The Recovery, Revised
The Labor Department recently released updated employment estimates for U.S. metropolitan areas (MSAs). These revisions primarily reflect the incorporation of information from unemployment insurance filings, which nearly all employers are required to submit quarterly. Accordingly, these data provide an almost complete count of employment in a metro area. For the current cycle, this new information replaces the reported employment totals for the period from April 2009 to September 2010. The previous totals had been estimated by sampling a set of employers every month.
These revised data alter our assessment of how MSAs have fared throughout the recovery. To understand the impact of these revisions, let's consider the 100 largest MSAs in terms of employment, at the time the recovery began in June 2009. Employment levels in these MSAs range from about 200,000 to over 8 million. The largest area is the New York City MSA, and an example of a smaller area is the Youngstown MSA. Collectively, these 100 MSAs employ nearly 90 million workers, and account for about 70 percent of the total U.S. workforce.
Among these 100 MSAs, most (69) saw greater growth over the course of the recovery than was initially reported. Almost a third (31) saw downward revisions to their estimates of employment growth for the first 18 months of the recovery. This is shown in the chart below. Points falling on the 45-degree line would indicate no revision to their initial estimate, while those above and below the line reflect upward and downward revisions, respectively. The vertical distance from a point to the 45-degree line reflects the magnitude of revision.
Within the Fourth District, employment in every MSA except Cleveland is now thought to have grown more over the first 18 months of the recovery than was initially reported. Some of the revisions were relatively substantial. For instance, from the time the recovery began to the end of 2010, employment growth for the Toledo and Columbus MSAs was revised up roughly 2 percentage points. This put Toledo in the top decile in terms of the change from the initial estimate, and Columbus in the top quintile.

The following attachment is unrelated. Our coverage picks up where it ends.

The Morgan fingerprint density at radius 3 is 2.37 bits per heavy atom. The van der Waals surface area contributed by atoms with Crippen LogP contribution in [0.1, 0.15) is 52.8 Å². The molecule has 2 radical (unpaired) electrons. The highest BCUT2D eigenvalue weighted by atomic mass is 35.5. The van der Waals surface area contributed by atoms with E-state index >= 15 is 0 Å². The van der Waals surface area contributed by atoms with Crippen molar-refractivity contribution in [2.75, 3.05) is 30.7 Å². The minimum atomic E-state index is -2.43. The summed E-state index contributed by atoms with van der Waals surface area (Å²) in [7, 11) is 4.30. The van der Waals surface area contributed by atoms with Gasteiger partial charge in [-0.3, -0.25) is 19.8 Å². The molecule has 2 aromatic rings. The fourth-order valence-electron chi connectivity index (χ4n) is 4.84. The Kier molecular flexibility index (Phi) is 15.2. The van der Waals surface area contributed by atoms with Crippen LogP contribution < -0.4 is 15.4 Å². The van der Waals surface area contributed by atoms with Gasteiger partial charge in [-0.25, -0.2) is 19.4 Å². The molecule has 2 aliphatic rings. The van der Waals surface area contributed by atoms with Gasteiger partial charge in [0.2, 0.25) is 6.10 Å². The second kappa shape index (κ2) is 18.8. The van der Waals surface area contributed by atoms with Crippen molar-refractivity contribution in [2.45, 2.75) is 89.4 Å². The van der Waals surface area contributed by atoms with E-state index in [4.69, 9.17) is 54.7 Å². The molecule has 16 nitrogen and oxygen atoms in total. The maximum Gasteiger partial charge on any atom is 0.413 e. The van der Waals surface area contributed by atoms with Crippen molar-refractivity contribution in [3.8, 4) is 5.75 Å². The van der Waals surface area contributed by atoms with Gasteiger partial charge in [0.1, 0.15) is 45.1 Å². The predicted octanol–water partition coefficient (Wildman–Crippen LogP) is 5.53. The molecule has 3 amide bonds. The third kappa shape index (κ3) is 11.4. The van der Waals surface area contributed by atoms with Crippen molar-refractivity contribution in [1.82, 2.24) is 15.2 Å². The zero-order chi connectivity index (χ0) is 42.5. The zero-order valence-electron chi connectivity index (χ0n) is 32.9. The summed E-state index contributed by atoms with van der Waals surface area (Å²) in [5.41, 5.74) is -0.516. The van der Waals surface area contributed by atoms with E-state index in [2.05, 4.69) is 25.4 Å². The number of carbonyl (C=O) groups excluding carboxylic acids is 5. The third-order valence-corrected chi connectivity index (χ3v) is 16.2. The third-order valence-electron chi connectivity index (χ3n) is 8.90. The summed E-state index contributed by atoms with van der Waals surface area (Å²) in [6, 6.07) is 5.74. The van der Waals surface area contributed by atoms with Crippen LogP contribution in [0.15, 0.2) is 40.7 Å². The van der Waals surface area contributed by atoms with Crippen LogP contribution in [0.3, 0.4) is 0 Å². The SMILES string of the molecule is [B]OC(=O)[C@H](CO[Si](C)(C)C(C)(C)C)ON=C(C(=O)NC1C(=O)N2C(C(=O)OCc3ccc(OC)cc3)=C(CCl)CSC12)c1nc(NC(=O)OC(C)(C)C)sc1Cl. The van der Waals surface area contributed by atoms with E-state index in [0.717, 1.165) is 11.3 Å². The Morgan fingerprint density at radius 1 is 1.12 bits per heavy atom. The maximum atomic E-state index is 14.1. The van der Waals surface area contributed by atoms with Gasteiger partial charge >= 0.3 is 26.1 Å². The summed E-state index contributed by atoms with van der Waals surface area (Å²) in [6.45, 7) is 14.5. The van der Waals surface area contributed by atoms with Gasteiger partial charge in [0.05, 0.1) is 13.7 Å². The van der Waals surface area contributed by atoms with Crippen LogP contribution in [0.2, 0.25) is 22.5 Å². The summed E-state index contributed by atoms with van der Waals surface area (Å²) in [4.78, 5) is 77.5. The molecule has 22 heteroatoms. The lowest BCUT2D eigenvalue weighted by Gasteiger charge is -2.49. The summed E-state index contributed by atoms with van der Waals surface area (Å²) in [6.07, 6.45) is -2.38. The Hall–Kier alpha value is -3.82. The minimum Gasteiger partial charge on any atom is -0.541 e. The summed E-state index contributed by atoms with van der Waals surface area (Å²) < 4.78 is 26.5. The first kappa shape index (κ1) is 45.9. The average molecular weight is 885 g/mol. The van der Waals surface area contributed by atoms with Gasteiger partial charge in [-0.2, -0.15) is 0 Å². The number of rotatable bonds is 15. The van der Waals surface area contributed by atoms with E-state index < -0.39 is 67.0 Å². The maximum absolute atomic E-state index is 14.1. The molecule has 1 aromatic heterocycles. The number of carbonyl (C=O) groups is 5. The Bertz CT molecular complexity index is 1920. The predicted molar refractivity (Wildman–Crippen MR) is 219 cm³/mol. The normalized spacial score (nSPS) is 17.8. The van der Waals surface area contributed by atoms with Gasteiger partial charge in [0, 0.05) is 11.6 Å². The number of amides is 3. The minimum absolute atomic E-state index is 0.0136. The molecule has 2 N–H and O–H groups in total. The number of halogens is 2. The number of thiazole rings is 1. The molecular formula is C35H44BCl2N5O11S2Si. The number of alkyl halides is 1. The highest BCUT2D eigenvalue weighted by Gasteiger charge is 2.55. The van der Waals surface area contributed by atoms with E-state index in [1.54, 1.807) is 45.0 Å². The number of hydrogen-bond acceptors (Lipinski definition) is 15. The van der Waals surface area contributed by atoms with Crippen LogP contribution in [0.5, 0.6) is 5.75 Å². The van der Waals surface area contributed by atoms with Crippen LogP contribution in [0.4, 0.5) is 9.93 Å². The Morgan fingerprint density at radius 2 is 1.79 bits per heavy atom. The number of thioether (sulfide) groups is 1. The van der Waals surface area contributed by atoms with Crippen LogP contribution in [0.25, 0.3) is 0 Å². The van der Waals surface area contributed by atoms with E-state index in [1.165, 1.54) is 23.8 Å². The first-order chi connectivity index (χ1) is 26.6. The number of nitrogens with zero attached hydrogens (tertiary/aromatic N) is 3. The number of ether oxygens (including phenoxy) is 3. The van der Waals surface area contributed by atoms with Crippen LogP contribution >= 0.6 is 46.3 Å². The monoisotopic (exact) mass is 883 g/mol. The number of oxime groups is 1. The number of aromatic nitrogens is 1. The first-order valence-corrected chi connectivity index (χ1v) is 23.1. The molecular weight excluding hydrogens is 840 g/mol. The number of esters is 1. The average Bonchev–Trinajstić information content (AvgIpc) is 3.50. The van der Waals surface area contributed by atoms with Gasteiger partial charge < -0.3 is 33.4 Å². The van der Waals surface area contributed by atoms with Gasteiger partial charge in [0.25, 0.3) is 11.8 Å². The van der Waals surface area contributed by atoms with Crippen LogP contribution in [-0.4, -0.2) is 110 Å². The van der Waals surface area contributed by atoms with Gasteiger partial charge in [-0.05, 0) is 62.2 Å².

As a consequence, relative growth rankings for these 100 MSAs have changed considerably. Both Toledo and Youngstown, which were previously showing declines, now boast gains that are in the top 10 (see the table below). Akron, Columbus, and Dayton also experienced a substantial increase in their rankings. Notably, Columbus moved from the bottom third of the distribution to the top third. Finally, Cleveland fell from 29th to 55th, which isn't surprising given its downward revision. But for the more recent part of the recovery (December 2009 to December 2010), the change was even greater: Cleveland fell from 11th in terms of growth over this period to 51st. The lesson here is to be cautious when interpreting the initial data, remembering that it is a bestestimate.
- a. Among the 100 largest MSAs in terms of employment at the start of the expansion
- Source: Bureau of Labor Statistics.
Given these revisions, where do Fourth District metro areas stand through the first year and a half of recovery? Nearly all appear to be experiencing about average or above-average growth, when compared to the median outcome for our 100 metro areas. (The median outcome is shown as a dashed line in the middle of the chart below; the top-most and bottom-most dashed lines depict the 10th best and worst outcomes, respectively, at any given point.) The exception to this pattern is the Cincinnati MSA, which is at the bottom of the third quartile.
This is something of a reversal from the last business cycle. Across all 100 large MSAs, the amount and range of employment growth during this recovery are surprisingly similar to what we experienced up to this point in the last recovery—surprising because of the very different recessions that preceded each recovery—but employment-growth patterns of individual Fourth District MSAs have differed considerably in the two episodes.
Through the first 18 months of the previous recovery, for example, the Cincinnati MSA experienced above-average growth. In fact, it saw the strongest growth of any other District MSA within our set of 100 large MSAs. Moreover, nearly all of the other District MSAs were in the bottom half of the growth distribution up to this point in the previous recovery. That turned out to be an ominous sign: By the time the expansion was over in December 2007, all of the District's MSAs were in the bottom half of the employment-growth distribution. Four of these nine metro areas were within the bottom decile and actually experienced employment declines over the entire expansion.
|In initial 18 months||Entire expansiona|
- a. Through December 2007.
- b. Among the 100 largest MSAs in terms of employment at the start of the expansion.
- Source: Bureau of Labor Statistics.